I am a big believer in online employee advocacy for a company or brand. The main thing about social channels is people trust people more than they trust brands. When I’m sharing info about the industry, people in my network will listen more closely than they would if it were coming from my company’s brand handles.
The real challenge of getting a good employee advocacy program moving is using an authentic voice. That is to say, an employee who tweets a link to every blog you post with just the title of the blog and a link isn’t doing anything wrong, but the action is not authentic. Your employee advocacy group needs content of its own, and that doesn’t just mean sending out links to the blog and a reminder to share at every company meeting.
Instead, think of what some of the most influential social media players do – they curate content and provide applicable insights. Employee advocacy tools like Voicestorm (one of my favorites) makes this process much simpler. What Voicestorm and other programs do is allow people to see recent posts, updates and content then choose which ones they want to share. And advanced features make the largest impact.
You can create groups based on employee titles or job descriptions. They will only see content that applies to them. A network engineer may not be interested in, or have the same audience as, a regional sales director. Several Raidious B2B clients have many different service lines across a wide variety of industries. The filtering and subset options become vital to their execution of their employee advocacy program.
This doesn’t just have to be your own content too. In fact, it shouldn’t be. You can also share links about the industry that are relevant, earned media content about your company and more. You are basically creating a stash of links and content that will benefit your employees by giving them something to share as well as benefitting your brand.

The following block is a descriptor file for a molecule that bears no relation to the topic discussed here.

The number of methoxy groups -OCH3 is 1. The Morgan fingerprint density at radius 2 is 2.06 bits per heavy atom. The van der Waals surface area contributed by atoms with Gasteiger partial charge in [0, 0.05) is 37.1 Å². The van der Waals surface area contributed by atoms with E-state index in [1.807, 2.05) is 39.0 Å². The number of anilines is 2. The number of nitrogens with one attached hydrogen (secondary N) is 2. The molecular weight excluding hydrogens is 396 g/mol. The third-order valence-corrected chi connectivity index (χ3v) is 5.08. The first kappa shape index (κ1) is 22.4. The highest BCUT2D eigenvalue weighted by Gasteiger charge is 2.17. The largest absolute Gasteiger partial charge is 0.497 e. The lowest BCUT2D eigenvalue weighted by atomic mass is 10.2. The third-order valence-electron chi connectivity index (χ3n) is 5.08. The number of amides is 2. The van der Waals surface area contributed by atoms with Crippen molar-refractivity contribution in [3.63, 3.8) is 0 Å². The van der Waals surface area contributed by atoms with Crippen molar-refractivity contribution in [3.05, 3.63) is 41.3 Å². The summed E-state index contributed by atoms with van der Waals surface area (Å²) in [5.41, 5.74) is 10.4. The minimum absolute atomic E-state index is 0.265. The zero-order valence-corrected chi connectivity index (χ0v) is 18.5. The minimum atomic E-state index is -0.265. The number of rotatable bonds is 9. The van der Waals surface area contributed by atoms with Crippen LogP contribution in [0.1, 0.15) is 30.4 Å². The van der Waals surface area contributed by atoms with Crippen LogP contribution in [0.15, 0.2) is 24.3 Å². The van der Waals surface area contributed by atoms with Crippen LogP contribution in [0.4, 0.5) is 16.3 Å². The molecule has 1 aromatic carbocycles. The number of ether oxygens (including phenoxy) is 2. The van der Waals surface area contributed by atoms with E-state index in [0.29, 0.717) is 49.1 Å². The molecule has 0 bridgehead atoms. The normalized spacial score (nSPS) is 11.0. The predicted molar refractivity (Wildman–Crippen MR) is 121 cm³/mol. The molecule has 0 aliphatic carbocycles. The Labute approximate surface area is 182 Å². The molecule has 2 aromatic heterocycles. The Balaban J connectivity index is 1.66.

Common Questions About Employee Advocacy Tools
I have encountered many questions while implementing these for tools clients. Here are a few of the most common ones:
Is a structured advocacy program forcing employees to share? How is that authentic?
Forcing anyone to do anything makes it difficult to be authentic; if you’re providing a useful tool and informative content you’re likely to get better engagement.
What about our global services? We are in over 30 countries with different languages and cultures.
There are enterprise-ready tools that can put content in multiple languages as well as have human review of cultural taboos (e.g. having an image in India of people shaking with their left hands).
We are a highly regulated industry. Can we have employees creating content that may run afoul of regulations?
You can set up guard rails for compliance. This includes tagging for certain keywords that cannot be used as well as approval layers.
We’re a not-for-profit, how can we benefit?
It’s not just employees who can be a part of these tools. Board members, volunteers, alumni and others are just as (if not more) important advocates as employees. You are always asking them to share upcoming events; now you can make that even easier!
What are best practices for posting?
The same best practices apply, that means images, good use of hashtags and good links. Ultimately, by using one of these tools you are making sharing easier for employees to meet best practice standards every time they share.
What does starting an advocacy program look like?
However you want. You can do it yourself or we can handle the setup, the monitoring and assign a workflow. Each instance can be designed to meet your needs. We can even create and curate the content that appears every time a user logs in.
It may sound like a lot, but effective employee advocacy programs increase impressions, authenticity and brand validity. Getting your brand message through the side door of employee networks isn’t just another channel, it’s a whole new platform.